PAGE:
He ran one shaky hand through his short-cropped black hair, the wobble the only indication of his shot nerves. Maybe he should have stayed on the farm back in Outpost Alpha. But then, he was a runt for an outpost farmer, built shorter and thinner than most; a lot of the men you saw out there, you couldn’t fit your hands around their biceps.
And then one day he visited Alpha’s local spaceport and he realised captaining a spaceship was in his blood. Once he donned the drab, grey uniform he found his calling in life. A red flashing light and a loud alarm noise made Adam jump a foot in the air and snapped him right out of his reverie. ‘What have we got?’ He demanded.
‘Two corvettes and…oh god, it’s a battleship,’ Doc said, squinting hard at her computer screen. ‘Remember how I said all that about our ship shitting its pants and crying out to its mother on account of this Dreadnaught? Well, here comes mommy.’
‘Do we have enough time to flush the cargo hold?’ Adam demanded.
Henderson snorted. ‘If we can scan them, they can scan us. They’ll see any junk we jettison, and the best case scenario is that they just collect it on up. You shoulda flushed it ten minutes ago, but no, don’t listen to poor old Henderson.’
‘Well, what’s the worst case scenario?’ Adam asked.
‘They feel threatened by the big Dreadnaught bonfire in front of us, assume there’s a…god help, us death star nearby and we’re the bait. Even dumping some pellets of supplies could give their trigger happy fingers a workout. I say we do nothing, and you broadcast a surrender immediately. Just be glad they’re our guys.’
‘Glad isn’t exactly how I’m feeling at the moment,’ Adam muttered, heading to the comms control board.
[[Onboard Battleship Wingless Angel, debriefing room]]
The man walked into the room and sat down, dropping the thick stack of papers on the table before him with an ominous thud. Adam snorted. He’d heard of this man, Captain Bates, the man they called “King’s Dog.” They said he had a knack for knowing things, and for brutally killing anyone that threatened Admiral King’s beloved fleet. Bates was a big, fair-skinned bald man, in his early fifties. Any muscle that he once possessed had long since turned to fat, but those eyes… the malevolence in those cold eyes had only strengthened, hardened to a point where laser glass could take a few tips.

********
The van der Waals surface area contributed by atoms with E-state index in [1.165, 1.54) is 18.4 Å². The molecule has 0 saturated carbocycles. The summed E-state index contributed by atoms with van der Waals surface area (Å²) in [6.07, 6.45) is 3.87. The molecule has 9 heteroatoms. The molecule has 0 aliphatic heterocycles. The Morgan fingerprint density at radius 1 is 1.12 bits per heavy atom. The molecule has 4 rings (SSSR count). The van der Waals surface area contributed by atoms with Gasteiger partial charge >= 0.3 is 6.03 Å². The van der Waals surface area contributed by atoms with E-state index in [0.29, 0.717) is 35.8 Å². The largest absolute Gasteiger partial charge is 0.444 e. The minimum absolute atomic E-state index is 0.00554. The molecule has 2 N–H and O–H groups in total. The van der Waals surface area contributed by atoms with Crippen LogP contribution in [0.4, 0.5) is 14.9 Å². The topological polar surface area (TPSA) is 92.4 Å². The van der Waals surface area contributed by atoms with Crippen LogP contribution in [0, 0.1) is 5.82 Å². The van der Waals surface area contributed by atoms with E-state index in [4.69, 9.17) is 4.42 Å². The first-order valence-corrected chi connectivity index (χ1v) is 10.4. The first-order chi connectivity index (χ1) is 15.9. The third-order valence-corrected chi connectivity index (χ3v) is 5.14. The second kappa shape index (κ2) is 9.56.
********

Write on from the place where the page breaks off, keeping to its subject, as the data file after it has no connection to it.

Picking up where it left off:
‘You are Captain Adam Charles Coleman?’ Bates asked. Before Adam could reply the bald man held up a finger. ‘Ah, my mistake. You are Former Captain Adam Charles Coleman?’
‘You haven’t got the authority to demote me,’ Adam said defiantly.
‘I do indeed,’ Bates responded evenly. ‘King himself gave me the authority to rigidly enforce fleet doctrine, and enforce I do. I have the authority to accuse, punish, and execute.’
‘I would like to see a signed document to this effect,’ Adam demanded, trying to stop his voice from shaking. Being locked in a small, cream coloured room for two hours after what he’d done…it’d test anyone’s nerves.
‘And I would like to see John King as ruler of the galaxy, but there’s quite a few Admirals out there that want different. We don’t always get what we want.’
Adam opened his mouth, but closed it again. He had a feeling he wasn’t going to survive the journey back to New Earth, the technological heart of King’s empire, to be judged for his actions. That’d happen on board this battleship.
‘Now, now, here I have a copy of The Argo’s ships log. Let’s see what it has to say.’ Bates flipped a few pages and pulled out a simple yellow highlighter pen. He highlighted a few sentences and sighed, as though this was all some tedious, monotonous work.
‘You embarked from Outpost Gamma at oh-six-hundred hours, carrying a full cargo of…“goods”. Oh for …we really need to standardise the bloody cargo manifests. Anyway, you left for Admiral Firefly’s fourth-colonised planet dubbed “Manufactorum”, with a full hold, with the purpose of peaceful trade.’
Adam was silent.
‘At twelve hundred hours The Argo’s long-range scanners picked up an unidentified ship travelling with advanced warp engines in an intercept trajectory with your vessel. Following protocol you decelerated to a halt.’
Bates licked a finger and delicately flicked a page.
‘When the unidentified vessel came within range of your advanced scanners you identified it as a dreadnaught class and immediately opened comms for a peaceful surrender. As per protocol.’
‘Well, I did what I thought our esteemed Admiral King would do if he were in my place,’ Adam said.
‘Quite. Records of the transcript of your communications indicate it was a fleet vessel of Admiral Grognog, with whom we have an NAP, or non-aggressive-pact. This dreadnought was captained by a…Jenkins, who demanded to inspect your hold and to see your ship’s cargo manifest. Little good it would have done the poor bastard. You declined.’
‘I had a good reason-’ Adam began.
Bates held up a finger. ‘You offered to meet the captain in person to discuss negotiations, via a small personal shuttle that resided adjacent to The Argo’s cargo hold, an offer which Captain Jenkins accepted. This was not regulation.’
Adam dreaded the part that came next.
‘The Argo’s scanners detected a single heat signature aboard the personal vessel sent to Jenkins’ dreadnaught. No doubt they detected the same thing, thinking mistakenly it was you, Coleman. The Argo’s records show no mention of what was actually aboard that vessel, but my technicians can make an educated guess.’